Despite Moody's downgrade warning, Bank of America (BAC) rallied almost 4 percent on Thursday as a possible downgrade does not impact the fundamentals of the company.
Financials were pressured on Wednesday by a warning from Moody about possible downgrades to credit ratings of 17 global and 114 European financial institutions.
Brushing off the warning, the Financial Select Sector SPDR ETF (XLF), which tracks the financial stocks in the S&P 500 index, rose 1.6% with Bank of America leading at almost 4 percent. Citigroup (C) and American International Group (AIG) both gained about 3 percent, while J.P Morgan Chase (JPM) gained about 1.6 percent.
The S&P 500 hit a nine-month high in hopes for a deal on Greek bailout. Greece expects to get approval on Monday from eurozone finance ministers to begin a debt swap with private bondholders in an effort to avoid a disorderly default.
So far this year, Bank of America continues to outperform its peers. Bank of America entered 2012 with a stronger balance sheet. The company's capital ratios and credit quality improved in the final quarter of 2011 making it attractive to buyers.
As of the beginning of this month, Bank of America shares have soared almost 10 percent as of Thursday's close.
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The Moody's announcement of a possible downgrade didn't come as a complete surprise. On January 18, Moody's warned that a number of European banks were likely to be placed on review for downgrade in the first quarter of 2012.
In a release announced late Wednesday, Moody's said:
Capital markets firms are confronting evolving challenges, such as more fragile funding conditions, wider credit spreads, increased regulatory burdens and more difficult operating conditions. These difficulties, together with inherent vulnerabilities such as confidence-sensitivity, interconnectedness, and opacity of risk, have diminished the longer term profitability and growth prospects of these firms.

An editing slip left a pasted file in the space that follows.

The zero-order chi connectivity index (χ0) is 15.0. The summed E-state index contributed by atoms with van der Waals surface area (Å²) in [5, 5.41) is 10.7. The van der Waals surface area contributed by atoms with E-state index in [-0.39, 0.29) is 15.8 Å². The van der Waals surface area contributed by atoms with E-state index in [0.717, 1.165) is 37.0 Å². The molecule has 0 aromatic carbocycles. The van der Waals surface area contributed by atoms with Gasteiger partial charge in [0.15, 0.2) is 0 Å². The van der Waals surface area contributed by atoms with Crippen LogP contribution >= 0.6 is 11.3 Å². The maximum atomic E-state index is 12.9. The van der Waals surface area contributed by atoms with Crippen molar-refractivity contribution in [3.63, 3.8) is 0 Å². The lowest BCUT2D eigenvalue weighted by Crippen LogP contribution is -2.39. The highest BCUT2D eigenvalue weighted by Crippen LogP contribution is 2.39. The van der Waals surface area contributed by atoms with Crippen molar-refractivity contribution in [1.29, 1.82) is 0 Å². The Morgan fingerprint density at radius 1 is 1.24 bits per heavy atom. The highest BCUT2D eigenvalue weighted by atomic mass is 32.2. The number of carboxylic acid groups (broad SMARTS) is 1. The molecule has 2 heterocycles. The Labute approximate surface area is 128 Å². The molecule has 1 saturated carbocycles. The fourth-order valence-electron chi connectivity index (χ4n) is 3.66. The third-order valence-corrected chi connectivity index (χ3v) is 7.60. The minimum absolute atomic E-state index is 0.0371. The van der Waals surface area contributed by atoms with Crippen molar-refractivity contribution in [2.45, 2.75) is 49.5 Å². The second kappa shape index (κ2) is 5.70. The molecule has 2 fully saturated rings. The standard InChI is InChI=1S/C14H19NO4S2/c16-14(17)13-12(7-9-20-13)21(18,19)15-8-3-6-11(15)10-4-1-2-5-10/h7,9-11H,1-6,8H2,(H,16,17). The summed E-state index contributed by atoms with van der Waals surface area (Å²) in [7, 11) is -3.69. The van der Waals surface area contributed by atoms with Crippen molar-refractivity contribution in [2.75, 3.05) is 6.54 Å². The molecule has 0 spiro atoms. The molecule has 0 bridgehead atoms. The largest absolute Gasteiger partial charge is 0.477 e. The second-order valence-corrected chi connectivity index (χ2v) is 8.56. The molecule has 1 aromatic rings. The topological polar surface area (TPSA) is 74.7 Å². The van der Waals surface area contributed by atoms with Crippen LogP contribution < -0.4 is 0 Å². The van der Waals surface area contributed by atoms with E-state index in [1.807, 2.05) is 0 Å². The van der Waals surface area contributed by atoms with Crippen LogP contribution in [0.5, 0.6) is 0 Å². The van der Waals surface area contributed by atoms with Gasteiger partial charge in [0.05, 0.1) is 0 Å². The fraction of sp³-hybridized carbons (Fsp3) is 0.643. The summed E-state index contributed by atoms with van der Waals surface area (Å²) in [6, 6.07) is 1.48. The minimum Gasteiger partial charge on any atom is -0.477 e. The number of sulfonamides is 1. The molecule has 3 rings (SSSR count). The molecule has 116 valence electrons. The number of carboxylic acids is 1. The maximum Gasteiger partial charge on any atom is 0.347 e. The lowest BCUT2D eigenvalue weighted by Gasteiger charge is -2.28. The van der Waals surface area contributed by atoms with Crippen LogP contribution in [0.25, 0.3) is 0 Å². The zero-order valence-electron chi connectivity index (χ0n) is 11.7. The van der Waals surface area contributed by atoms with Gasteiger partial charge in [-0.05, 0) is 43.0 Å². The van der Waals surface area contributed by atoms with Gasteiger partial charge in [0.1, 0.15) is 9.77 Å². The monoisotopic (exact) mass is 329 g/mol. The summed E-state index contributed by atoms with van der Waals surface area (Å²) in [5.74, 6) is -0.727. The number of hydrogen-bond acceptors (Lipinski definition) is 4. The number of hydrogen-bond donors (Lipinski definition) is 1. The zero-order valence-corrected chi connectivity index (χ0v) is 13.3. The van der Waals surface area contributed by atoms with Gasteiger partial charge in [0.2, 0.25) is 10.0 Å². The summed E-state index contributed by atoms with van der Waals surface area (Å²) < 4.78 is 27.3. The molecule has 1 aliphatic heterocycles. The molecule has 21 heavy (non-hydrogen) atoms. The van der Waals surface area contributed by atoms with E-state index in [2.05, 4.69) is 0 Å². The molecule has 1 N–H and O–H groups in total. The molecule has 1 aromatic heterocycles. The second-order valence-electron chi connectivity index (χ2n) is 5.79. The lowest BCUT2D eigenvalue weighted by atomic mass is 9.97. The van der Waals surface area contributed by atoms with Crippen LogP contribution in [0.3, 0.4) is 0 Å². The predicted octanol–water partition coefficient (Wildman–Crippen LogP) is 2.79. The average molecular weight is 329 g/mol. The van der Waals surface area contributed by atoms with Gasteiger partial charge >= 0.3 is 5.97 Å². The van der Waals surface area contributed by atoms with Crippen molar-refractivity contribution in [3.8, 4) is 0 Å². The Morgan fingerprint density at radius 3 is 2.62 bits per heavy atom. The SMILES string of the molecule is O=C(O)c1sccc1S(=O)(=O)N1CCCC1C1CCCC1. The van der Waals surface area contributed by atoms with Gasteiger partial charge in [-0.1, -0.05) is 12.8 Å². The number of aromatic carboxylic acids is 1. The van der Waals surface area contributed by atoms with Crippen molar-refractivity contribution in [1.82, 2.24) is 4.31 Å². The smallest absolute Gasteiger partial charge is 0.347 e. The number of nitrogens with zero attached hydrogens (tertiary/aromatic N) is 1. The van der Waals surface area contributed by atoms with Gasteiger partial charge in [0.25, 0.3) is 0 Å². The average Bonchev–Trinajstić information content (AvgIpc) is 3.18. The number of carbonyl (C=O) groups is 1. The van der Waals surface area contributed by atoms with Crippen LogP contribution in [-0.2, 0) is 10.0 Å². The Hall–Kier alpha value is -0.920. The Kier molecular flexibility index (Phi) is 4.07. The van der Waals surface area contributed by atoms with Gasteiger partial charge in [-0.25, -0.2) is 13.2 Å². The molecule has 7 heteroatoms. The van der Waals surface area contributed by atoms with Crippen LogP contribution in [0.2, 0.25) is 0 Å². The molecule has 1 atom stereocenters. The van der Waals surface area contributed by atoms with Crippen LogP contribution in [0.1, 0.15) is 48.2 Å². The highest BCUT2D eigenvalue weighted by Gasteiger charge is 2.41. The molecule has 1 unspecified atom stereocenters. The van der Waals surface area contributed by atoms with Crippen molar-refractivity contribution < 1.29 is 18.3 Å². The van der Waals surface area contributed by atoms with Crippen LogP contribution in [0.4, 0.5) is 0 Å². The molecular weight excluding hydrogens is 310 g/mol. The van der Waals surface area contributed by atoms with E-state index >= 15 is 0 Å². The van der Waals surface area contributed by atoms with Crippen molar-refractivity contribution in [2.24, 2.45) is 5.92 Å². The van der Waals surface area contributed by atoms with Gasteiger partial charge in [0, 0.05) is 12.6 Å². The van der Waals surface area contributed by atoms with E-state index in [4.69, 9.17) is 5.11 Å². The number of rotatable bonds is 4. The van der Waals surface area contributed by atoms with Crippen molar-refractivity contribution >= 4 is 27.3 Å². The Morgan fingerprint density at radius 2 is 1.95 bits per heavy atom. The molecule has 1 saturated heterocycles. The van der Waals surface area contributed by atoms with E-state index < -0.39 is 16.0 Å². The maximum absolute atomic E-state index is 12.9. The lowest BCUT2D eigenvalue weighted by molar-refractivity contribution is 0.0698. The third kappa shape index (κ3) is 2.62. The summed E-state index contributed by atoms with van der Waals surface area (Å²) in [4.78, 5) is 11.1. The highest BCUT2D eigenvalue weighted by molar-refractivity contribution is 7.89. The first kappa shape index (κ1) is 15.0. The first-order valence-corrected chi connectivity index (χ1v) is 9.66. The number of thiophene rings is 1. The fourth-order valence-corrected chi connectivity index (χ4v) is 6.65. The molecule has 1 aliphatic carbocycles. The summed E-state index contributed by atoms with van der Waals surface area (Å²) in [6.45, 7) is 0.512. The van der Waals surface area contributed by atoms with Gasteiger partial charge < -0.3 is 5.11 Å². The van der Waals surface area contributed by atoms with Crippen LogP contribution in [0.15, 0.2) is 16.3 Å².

Many of the banks on Moody's list, including Bank of America, are systemically important global financial institutions, essentially those that are too big to fail. For that reason, the current review and possible downgrade doesn't necessarily pose a big risk to these banks or their fundamentals.
Bank stocks are highly dependent on the housing market, the domestic economy, and the international landscape. On that front, the Labor Department said jobless claims fell by 13,000 to a seasonally adjusted 348,000 last week, the lowest since March 2008, when the U.S. was in the early stages of a recession.
Moreover, the Census Bureau and the Department of Housing and Urban Development also announced housing starts for January rose 1.5% to a seasonally adjusted annual rate of 699,000.
As evident by Thursday's rally, investors did not pay attention to Moody's warning and instead chose to act on Greek bailout hopes and positive U.S. economic data on jobs and housing.